Leftists pitched a fit when it was announced that the Washington Post was going to partner with the intellectual and influential Volokh Conspiracy, a group blog of libertarian and conservative law professors. Their fears were shortly realized when Eugene Volokh himself confirmed—quite tongue-in-cheek—that they would be presenting libertarian and conservative views on guns rights, and therefore, “going gun nut.”

One of the first fruits of this Volokh/Post partnership is Professor Nicholas Johnson’s post, “Negroes and the Gun: The early NAACP championed armed self-defense.”

It starts out with a bang, so to speak:

When W.E.B. Dubois patrolled his home with a shotgun after the 1906 Atlanta race riot, he was an aberration. But not how you think. Dubois reports that he was unusual among his contemporaries because until that point he did not own a gun.

Dubois’s gun purchase and his aggressive statements following the riot were not passion-of-the-moment things that he would regret. They were part of a continuing engagement of the practice and philosophy of armed self-defense. As editor of the NAACP’s flagship magazine TheCrisis, Dubois continued to champion armed self-defense as a core private interest. Indeed, in some instances, Dubois seemed to cast self-defense as a duty. After a lynching in Gainesville, Fla., he wrote: “No Colored man can read an account of the recent lynching in Gainesville without being ashamed of his people. Without resistance they let a white mob whom they outnumbered two to one, torture, harry and murder. In the last analysis lynching of Negroes is going to stop when the cowardly mob is faced by effective guns in the hands of people determined to sell their souls dearly.”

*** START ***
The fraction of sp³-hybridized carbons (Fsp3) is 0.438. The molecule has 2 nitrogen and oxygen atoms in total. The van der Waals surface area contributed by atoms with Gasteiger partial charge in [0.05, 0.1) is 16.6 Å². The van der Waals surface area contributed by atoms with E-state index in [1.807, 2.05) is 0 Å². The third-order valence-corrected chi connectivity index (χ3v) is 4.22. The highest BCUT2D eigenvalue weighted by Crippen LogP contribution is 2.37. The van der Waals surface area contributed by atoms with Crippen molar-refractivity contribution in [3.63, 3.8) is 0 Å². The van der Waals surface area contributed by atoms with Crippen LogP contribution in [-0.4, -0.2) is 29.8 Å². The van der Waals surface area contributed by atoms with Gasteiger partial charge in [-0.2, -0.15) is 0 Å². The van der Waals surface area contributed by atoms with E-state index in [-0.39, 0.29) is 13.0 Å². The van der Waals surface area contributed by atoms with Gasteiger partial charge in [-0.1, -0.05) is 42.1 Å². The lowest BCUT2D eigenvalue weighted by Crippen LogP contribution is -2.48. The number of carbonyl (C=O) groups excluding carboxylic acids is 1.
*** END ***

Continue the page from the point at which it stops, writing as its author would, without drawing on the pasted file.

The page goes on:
The history of gun control in the United States is a tale of racism and oppression. Professor Johnson’s is spending several days guest-blogging at Volokh about the “hidden history” that anti-gun Democrats and their co-conspirators in the modern NAACP would rather keep hidden in an embarrassed silence.

Johnson’s book, Negroes and the Gun: The Black Tradition of Arms is something that I’m interested in reading, and yet, it focuses on just one minority’s trials in this “free country.”

Other minorities were oppressed. Irish and Italians and eastern Europeans were denied arms in the northeast, Asians suffered on the West Coast, and Native Americans have all been denied their natural right to self defense with arms as they were pushed across the country and onto reservations when they weren’t wiped out entirely.

We claim that the purpose of the Second Amendment is to enshrine a pre-existing natural right to self-defense, but the reality of the matter is that throughout our history, these rights have been widely trampled and horribly abused by those in power. A minority disarmed is a minority endangered.

It’s sad that the modern NAACP seems to have largely sold out these rights.